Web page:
The Self and The Other

OCA study blog | Andrew Fitzgibbon

A3: contact sheets

This was a ‘studio’ based shoot. I observed that the experience was very different to the location-based shoot of found objects / subjects in my previous assignment. The set-up is described separately here. For this shoot there are far fewer shots, but the attention required to the preparation of the shoot, including lighting and layout of the subjects and positioning of the camera made it almost as time-consuming for the far fewer number of shots here as for the large number of shots in the previous assignment. Exploring and arriving at the concept of the work that is in some ways quite abstract also felt more complex than working with what is already given. The volume of output in photography is a poor indicator of the time input to make the shots – a misunderstanding based on an everyday approach to snapshot photography; where the act of pressing a button is equated to the act of making a photo.

A couple of interesting learnings during this shoot:

  • I set exposure to ensure that the white board on which the objects were directly placed showed as white – to avoid any tricky dodging in post around the subjects (at least in the areas immediately around the objects). In camera, this resulted in very flat images of the subjects (also seen in the RAW contacts below). For this kind of work (I suppose akin to product photography) I found a significant extension of workload in to post-processing that may not be necessary in the case of shots of general scenes exposed for the main subject. Here, while the white back ground was not the subject, it was important for the context of the shots that it was white and easier to work the body of the subjects in post than adjust any off-white around them.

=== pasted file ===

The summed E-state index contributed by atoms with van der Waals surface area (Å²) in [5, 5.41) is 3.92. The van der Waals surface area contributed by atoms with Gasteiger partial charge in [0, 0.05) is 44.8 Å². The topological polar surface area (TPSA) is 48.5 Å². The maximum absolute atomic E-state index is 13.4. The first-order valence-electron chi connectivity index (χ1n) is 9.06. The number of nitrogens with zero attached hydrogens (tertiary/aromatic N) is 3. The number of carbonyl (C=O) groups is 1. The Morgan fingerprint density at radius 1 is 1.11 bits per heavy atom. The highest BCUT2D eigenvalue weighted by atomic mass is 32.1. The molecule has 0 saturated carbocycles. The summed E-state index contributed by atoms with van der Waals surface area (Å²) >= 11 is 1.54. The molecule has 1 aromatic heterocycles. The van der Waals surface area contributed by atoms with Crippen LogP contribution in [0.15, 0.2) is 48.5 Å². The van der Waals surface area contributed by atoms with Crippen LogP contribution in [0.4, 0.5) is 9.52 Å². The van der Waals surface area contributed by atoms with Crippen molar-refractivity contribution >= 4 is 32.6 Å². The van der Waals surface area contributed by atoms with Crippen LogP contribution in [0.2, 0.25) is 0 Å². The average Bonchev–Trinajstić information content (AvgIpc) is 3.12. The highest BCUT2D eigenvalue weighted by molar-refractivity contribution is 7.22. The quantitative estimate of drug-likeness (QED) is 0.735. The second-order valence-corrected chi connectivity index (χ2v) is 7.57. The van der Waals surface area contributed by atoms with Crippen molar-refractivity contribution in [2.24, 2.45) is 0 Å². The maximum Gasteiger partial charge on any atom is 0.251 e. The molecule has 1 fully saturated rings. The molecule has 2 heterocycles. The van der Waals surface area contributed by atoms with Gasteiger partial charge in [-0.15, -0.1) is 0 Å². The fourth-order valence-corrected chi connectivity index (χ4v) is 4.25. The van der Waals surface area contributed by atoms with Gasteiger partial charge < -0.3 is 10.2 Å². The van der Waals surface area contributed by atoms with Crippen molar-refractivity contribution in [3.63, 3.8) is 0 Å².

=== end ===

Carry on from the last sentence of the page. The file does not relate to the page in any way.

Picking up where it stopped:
• Back-button focusing on the subjects did not give the exact placement of the area of focus I was hoping for on the subjects – there was a need for fine adjustment. As I use mirrorless, I’m able to use high-light peaking to view the exact areas that fall into focus – this combined with manual adjustment of the focus, allow me to precisely place the focal range. If I hadn’t thought to check this with manual focusing, the photos may not have been sharp exactly where I was expecting. A lesson that with this kind of fine work, taking the shot requires care that may be better achieved through manual intervention.

click to view in lightbox

Leave a Reply

This site uses Akismet to reduce spam. Learn how your comment data is processed.

%d bloggers like this: